Anatomy of the Artist: Benjamin Spiers
Fame came calling a little late in the day for the London-based artist, Benjamin Spiers, the former art instructor directly responsible for the development of Oli Epp's distinctive visual language (as confirmed by both parties). But it wasn’t until Epp shared Spiers’s personal paintings with the art world that the cognizenti started paying attention. With a trove of innovative works he'd created over previous years, Spiers’s solo debuts in London and LA in 2019 were an instant success, leaving everyone hungry for more.
The exciting way he applies the meticulous Realist technique onto Surreal, Cubist, or even, Abstract imagery is an obvious reason to enjoy the works, but the insight gleaned from our conversation deepens this appreciation. Purposefully targeted, each oversaturated discoloration, anatomic exaggeration and textural glitch is part of Spiers's complex equation, which results in profound and beguiling visuals that successfully bridge the gap between classic and contemporary in rare form.
Sasha Bogojev: It's the day after your show opening, and we’re speaking about your career, which has spiraled pretty quickly. How does that feel?
Benjamin Spiers: It’s been so quick, and obviously exciting and amazing! Slightly terrifying. I had spent so many years in the studio working, developing my technique and my ideas, that I was able to incubate for a long, long time without external pressure. So, in a weird way, it's like I'm super prepared for it.
It feels like that to me, as well.
The thing is, the external pressure is scary sometimes, and it feels like there’s no allowance for paintings to fail. But, it also focuses my mind. It used to be that one in every five paintings wouldn't work. But now, pretty much every painting works. The pressure has helped clarify my ideas before I embark on making the paintings. It's novel and exciting.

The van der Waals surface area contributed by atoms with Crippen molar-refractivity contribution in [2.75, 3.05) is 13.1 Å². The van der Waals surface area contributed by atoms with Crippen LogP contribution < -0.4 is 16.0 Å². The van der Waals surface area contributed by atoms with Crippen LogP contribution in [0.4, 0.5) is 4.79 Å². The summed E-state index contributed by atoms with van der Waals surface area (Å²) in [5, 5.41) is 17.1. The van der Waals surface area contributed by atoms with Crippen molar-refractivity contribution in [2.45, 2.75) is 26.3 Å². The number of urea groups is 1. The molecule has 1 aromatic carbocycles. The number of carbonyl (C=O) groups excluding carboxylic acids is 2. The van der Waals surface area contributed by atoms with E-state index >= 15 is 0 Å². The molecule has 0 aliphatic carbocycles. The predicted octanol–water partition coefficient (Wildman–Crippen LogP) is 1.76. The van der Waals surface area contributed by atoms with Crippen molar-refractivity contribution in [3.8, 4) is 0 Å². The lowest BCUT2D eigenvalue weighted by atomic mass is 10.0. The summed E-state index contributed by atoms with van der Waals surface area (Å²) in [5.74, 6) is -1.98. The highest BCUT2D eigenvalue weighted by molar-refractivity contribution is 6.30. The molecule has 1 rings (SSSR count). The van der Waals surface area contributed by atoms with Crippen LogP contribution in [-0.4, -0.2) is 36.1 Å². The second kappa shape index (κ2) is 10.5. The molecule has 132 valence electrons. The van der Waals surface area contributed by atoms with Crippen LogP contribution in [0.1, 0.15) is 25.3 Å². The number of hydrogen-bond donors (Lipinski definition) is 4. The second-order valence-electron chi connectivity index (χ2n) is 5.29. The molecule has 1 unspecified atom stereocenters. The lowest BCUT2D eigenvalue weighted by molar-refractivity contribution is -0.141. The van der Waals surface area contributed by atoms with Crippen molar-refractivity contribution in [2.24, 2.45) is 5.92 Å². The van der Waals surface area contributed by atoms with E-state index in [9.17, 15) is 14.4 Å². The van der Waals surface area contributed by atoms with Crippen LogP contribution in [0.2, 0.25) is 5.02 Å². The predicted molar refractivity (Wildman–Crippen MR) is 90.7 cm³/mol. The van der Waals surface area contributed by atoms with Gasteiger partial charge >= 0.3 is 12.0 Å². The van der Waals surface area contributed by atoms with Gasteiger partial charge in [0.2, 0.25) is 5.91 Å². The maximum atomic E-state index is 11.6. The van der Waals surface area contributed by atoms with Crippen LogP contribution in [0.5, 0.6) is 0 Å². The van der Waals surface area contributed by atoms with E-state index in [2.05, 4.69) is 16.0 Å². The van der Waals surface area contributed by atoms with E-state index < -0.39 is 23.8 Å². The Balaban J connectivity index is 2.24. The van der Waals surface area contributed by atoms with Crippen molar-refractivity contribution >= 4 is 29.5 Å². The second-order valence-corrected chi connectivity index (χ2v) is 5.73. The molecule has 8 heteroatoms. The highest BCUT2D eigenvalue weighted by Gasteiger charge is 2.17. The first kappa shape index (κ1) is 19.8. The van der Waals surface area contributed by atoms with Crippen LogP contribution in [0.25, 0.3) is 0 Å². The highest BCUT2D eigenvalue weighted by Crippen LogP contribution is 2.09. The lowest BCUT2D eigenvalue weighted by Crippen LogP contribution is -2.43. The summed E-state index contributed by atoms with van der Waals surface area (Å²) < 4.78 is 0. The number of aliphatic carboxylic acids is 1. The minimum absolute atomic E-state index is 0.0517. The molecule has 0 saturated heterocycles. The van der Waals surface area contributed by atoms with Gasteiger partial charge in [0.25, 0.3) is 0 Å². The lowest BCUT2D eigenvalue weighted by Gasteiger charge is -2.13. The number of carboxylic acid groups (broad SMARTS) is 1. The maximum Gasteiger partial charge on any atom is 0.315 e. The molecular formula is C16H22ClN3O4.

That's actually what I was going to ask. How did that affect the process? Because you were talking about how much more decisive you've become.
That's right. One of the things I've realized about working on one’s own all the time—without an external context—is that you just spend too long polishing a painting. Making sure that every little aspect is completely perfect. I’ve realized I don't need to do that. In fact, it can be unhelpful. The most important thing is that the idea is expressed clearly and strongly.
Speaking of being fastidious, the first time we got in touch was before the LA show and you were explaining how precise you are and how much layering goes into every inch of the surface. So, did that actually change in such a short period of time?
I'm still pretty damn fastidious! When I look at my paintings, I can be properly critical. However, now the work is snatched out of the studio pretty quickly, so I can’t do that self-critical thing so much. I think that's really healthy for the work and for my sanity. The technique's still there, but it's more focused, and I'm much quicker.